To start, Montag dying rather than Captain Beatty. What makes the least sense about this change is that the film, for the most part, adapts the novel rather faithfully up until the second half. We see Captain Beatty at home writing small quotes from books and struggling with his growing suspicions about Montag. It strikes me as if they were going to go with the original ending but then some smart guy decided it wasn’t good enough and changed their mind. It’s set up with no payoff with Montag sacrificing himself and Beatty killing him. In the novel, Beatty goading Montag into killing him makes sense. He can’t reconcile what he knows to be true and what he’s supposed to do in life and it’s time for it all to end. It also robbed us of what could have been a devastating blow on an emotional level to see Montag kill Beatty.
As mentioned above, Michael B. Jordan and Michael Shannon play off each other ridiculously well. It would have hurt so much to see Montag kill him, and yet we’re given this Stupid Sacrifice moment, capped off with the fact that Beatty had a flamethrower and could have roasted that stupid bird no problem before it got away. (Side note: Have you ever seen how fast feathers burn in heat? The fire wouldn’t have even needed to touch the freaking thing—the convection alone would have roasted it like KFC. And don’t get me started on the continued Hollywood fable of being able to run into a wooden barn that is 90% on fire and you can not only see perfectly, but you don’t even cough. It is the worst kind of myth. Talk to a firefighter for five minutes before y’all keep writing these stupid scenes. Fire is no joke, and smoke kills a lot of people long before the fire does.) Montag shouldn’t have become some kind of Messiah figure. It wasn’t needed. It’s just someone’s bizarre artistic choice. Montag is supposed to represent a lot of things in the book, but a sacrificial figure is not one of them. It doesn’t add anything to the film but a sad ending. We didn’t need it. Montag’s character development has lasted through the ages for a reason. He’s a small beacon of hope that it is possible for someone who was ignorant to see the light and give up his earthly possessions and his false happiness and open his eyes to the world falling apart around and have the desire to stop it even at great cost. This adaptation completely misses the point by turning him into a sacrificial lamb.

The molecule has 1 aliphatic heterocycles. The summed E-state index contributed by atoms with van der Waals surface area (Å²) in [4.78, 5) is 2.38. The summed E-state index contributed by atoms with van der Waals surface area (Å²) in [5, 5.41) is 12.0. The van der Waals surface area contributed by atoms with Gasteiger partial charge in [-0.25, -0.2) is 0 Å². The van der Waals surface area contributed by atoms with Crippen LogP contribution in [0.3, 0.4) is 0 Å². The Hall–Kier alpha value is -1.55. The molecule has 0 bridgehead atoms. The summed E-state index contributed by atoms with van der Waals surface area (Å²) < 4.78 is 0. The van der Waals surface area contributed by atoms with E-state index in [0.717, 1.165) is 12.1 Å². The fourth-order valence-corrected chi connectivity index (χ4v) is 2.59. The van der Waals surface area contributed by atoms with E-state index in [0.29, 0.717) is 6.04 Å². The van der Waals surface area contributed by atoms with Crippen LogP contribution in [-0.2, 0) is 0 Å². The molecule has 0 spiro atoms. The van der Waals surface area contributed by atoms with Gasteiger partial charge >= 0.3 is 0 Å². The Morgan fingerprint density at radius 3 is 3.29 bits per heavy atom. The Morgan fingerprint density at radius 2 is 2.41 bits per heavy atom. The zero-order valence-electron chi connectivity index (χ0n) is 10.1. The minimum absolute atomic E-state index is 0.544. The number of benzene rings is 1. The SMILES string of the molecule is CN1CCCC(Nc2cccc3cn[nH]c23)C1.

Secondly, the entire DNA info bird thing just sounded nonsensical as hell. I hated it. It didn’t make any sense and it sounded like it was just an excuse for them to rattle off book quotes and make the rebels seem grander. It was overcomplicated and it hinged on some amazingly ridiculous things for this plan to work at all.
Thirdly, Montag burning the jealous coworker rather than Beatty also left a bad taste in my mouth, because we had already established that he was disgraced and there was zero weight to that one douchebag tattletale burning to death instead of Beatty. We didn’t’ know him, we didn’t like him, and Montag had zero relationship with him, so it wasn’t shocking or poetic or anything. It’s just a body count. It made Montag a killer, but it didn’t reveal anything about him that we didn’t already know from better elements in the story. It’s just for shock value, and it wasn’t even shocking.
Fourthly, Clarisse’s awkward and sudden departure from the film at the end. Just…why? Why build up the relationship between the two of them and then just drop it cold? She just brushes him off and disappears. Well, what is she going to do? Why did they act like she was central to the story when it completely ignores focusing on her? It honestly would have made more sense to keep it the way it happened in the book with her dying off-screen. Unlike Rando Salamander’s death, it would have greatly affected Montag. Hell, I’ll give you another change if you insist on being so artistic, movie: why not have Beatty force Montag to burn Clarisse? That’s harsh, but it’s another instance that would have left a powerful impact on the viewers and the character. Let’s have Beatty make it ‘either she burns or you burn’ and Montag can’t pull the trigger, so Beatty burns her anyway to teach him a lesson. That still would have given her more agency and a better finish than her just waltzing away from him as if he meant nothing to her.
Lastly, Montag hoarding books but the film doesn’t really get into why. This sounds like the creator’s vision and the book bumping heads once more. Montag appears to hoard them…just to hoard them. The film never explores why. We understand he’s having doubts and we understand his own father was disgraced for hoarding and reading them as well, but the film puts too much distance between the audience and what Montag is thinking. We don’t see into his thoughts and so it just comes off as tossed in there to hint at a deeper meaning that never fully gets addressed. There are other ways Montag shows us that he’s not a mindless robot like the rest of society. The film should have taken time to discuss what these books he kept meant to him and why he risked keeping them.
All in all, it’s not as if the film isn’t trying. The problem is that it’s a Frankenstein’s monster of concepts, cobbled together from Bradbury’s work and the writers/director’s vision. The two don’t perfectly come together as they should, so the message is bungled even though there are superior performances. I don’t know that it’s possible to recommend only half of a movie. I suppose weirder things have happened. It’s mostly worth the botched ending to see Michael B. Jordan act his ass off alongside Michael Shannon, but if you’re a book nerd, the ending will likely drive you crazy. Keep that in mind should you decide to feel the heat.
Kyoko M is the Amazon bestselling author of The Black Parade and the Of Cinder and Bone series.